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Radioactivity in Food and the Environment, 2002
Project Code: R01RIFE02
Radiation Safety – Food and the Environment at Nuclear Sites
This report contains the results of radiological monitoring of food and the environment throughout the
United Kingdom, the Channel Islands and the Isle of Man. The primary purpose of the monitoring
programmes is to provide an independent check on the effects of discharges made by users of radioactive
materials in the United Kingdom, and to ensure that any radioactivity present in food and the environment
does not compromise public health. For the first time, it represents a comprehensive summary of results
across the United Kingdom from programmes sponsored by the Environment Agency, the Environment and
Heritage Service, the Food Standards Agency and the Scottish Environment Protection Agency.
The results of these monitoring programmes demonstrate that in 2002 even the most exposed members
of the public received radiation doses from food and other pathways that were below the statutory United
Kingdom annual dose limit to members of the public of 1 mSv (millisievert), European Union limits and
Government targets. Assessed doses at all major sites in the United Kingdom are shown in Figure S and
are detailed in the Summary Table.
The highest radiation doses were received by a group of high-rate consumers of fish and shellfish in Cumbria.
The doses received by these consumers are a combination of contributions from liquid discharges from both
Sellafield and from radioactivity in the environment as a result of past discharges from the Rhodia Consumer
Specialties Ltd. (formerly Albright and Wilson) plant at Whitehaven. The dose to these high-rate consumers
(including external doses) from Sellafield discharges was estimated to be 0.19 mSv in 2002 compared with
0.15 mSv in 2001. Concentrations in food and dose rates were largely unchanged in 2002 though there were
some small increases in concentrations of tritium, carbon-14 and technetium-99 in seafood. The main reason
for the increase in dose was an increase in the amount of seafood eaten. This group also received an estimated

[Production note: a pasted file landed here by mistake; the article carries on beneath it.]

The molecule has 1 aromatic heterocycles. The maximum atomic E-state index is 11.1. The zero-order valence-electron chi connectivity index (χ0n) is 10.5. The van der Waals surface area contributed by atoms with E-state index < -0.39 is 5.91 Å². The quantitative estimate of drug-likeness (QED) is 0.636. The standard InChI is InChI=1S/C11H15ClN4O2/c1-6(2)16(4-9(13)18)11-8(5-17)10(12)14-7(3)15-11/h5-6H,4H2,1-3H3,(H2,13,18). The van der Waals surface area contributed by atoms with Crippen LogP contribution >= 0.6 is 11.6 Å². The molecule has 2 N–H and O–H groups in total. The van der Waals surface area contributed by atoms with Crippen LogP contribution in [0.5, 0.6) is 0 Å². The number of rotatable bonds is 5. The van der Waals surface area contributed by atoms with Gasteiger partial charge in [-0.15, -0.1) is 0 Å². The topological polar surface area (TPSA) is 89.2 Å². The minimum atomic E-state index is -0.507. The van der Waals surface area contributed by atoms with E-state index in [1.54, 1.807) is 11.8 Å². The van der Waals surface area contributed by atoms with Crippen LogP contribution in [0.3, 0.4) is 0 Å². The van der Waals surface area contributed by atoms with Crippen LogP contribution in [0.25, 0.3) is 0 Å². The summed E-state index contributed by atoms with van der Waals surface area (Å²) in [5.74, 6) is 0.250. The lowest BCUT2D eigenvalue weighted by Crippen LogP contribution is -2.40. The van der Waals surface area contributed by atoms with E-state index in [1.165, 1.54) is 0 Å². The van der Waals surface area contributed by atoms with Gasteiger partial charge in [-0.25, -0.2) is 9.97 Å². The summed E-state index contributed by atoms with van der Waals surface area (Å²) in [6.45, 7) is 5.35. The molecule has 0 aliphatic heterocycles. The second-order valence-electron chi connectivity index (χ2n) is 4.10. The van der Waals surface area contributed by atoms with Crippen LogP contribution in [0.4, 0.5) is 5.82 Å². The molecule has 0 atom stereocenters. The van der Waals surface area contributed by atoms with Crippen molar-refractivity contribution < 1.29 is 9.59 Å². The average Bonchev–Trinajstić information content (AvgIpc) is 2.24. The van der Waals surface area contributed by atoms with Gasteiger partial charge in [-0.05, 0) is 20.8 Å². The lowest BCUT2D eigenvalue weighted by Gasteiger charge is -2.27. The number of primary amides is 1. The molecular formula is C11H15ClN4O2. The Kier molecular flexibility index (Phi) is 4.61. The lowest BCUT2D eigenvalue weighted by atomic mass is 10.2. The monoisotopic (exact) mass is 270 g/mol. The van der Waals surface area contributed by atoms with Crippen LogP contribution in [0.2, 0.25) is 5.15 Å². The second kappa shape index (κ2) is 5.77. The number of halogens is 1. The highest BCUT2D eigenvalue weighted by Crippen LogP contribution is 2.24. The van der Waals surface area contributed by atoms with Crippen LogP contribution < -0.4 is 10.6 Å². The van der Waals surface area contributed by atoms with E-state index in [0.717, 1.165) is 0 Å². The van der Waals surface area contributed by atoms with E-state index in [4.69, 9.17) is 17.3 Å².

dose of 0.42 mSv from enhanced levels of natural radioactivity due to the legacy of past operations at the
Rhodia Consumer Specialties Ltd. works at Whitehaven. Operations at this site ceased at the end of 2001 and
the plant will be demolished in 2003. By definition, other groups will have received lower doses.
In terms of radiation exposure, the next most important group was people living in houseboats in the
Ribble estuary in Lancashire. Their dose was from external radiation and was 0.12 mSv in 2002, similar
to 0.14 mSv in 2001. The main source of their exposure was radioactive contamination in estuary mud
arising from past Sellafield discharges. The highest exposures in Scotland were to the group of
terrestrial food consumers around Chapelcross who received an annual dose of 0.055 mSv as a result of
gaseous discharges including a component due to inhalation. The second highest exposure was wholly
attributable to Sellafield. It relates to a group of consumers of seafood, spending time over inter-tidal
areas, who were estimated to receive annual doses of 0.045 mSv. In 2001, this group was estimated to
have received a similar dose of 0.040 mSv.
Doses due to gaseous discharges from Sellafield were 0.038 mSv, similar to the dose in 2001 of 0.037 mSv.
The assessment included the consumption of milk, vegetables, fruit and meat and external exposure from
gaseous discharges. The contribution from gaseous discharges of argon-41 reduced by about a factor of
five in line with operations at Calder Hall. Most of the seafood and external exposure that can be
attributed to Sellafield was from historic discharges. Recent and current discharges of technetium-99
contributed 0.030 mSv, which is around 15% of the dose to the Sellafield seafood consumers.
The next most significant site was Dungeness where gaseous discharges from the two power stations
resulted in exposure of 0.12 mSv in 2002, mostly from argon-41 in external radiation pathways. At
Heysham, high-rate seafood consumers were estimated to receive 0.066 mSv but most of this was
attributable to Sellafield discharges. Gaseous discharges from Chapelcross and Sizewell ‘A’ power stations
gave similar doses, about 0.054 mSv. High concentrations of tritium have been found in food and the
environment near Cardiff where radiochemicals for research, medicine and industry are produced. However,
doses to high-rate seafood consumers were estimated to be relatively low at 0.031 mSv in 2002, similar to
0.036 mSv in 2001. Most of the dose was due to tritium and carbon-14 in fish from the Bristol Channel.
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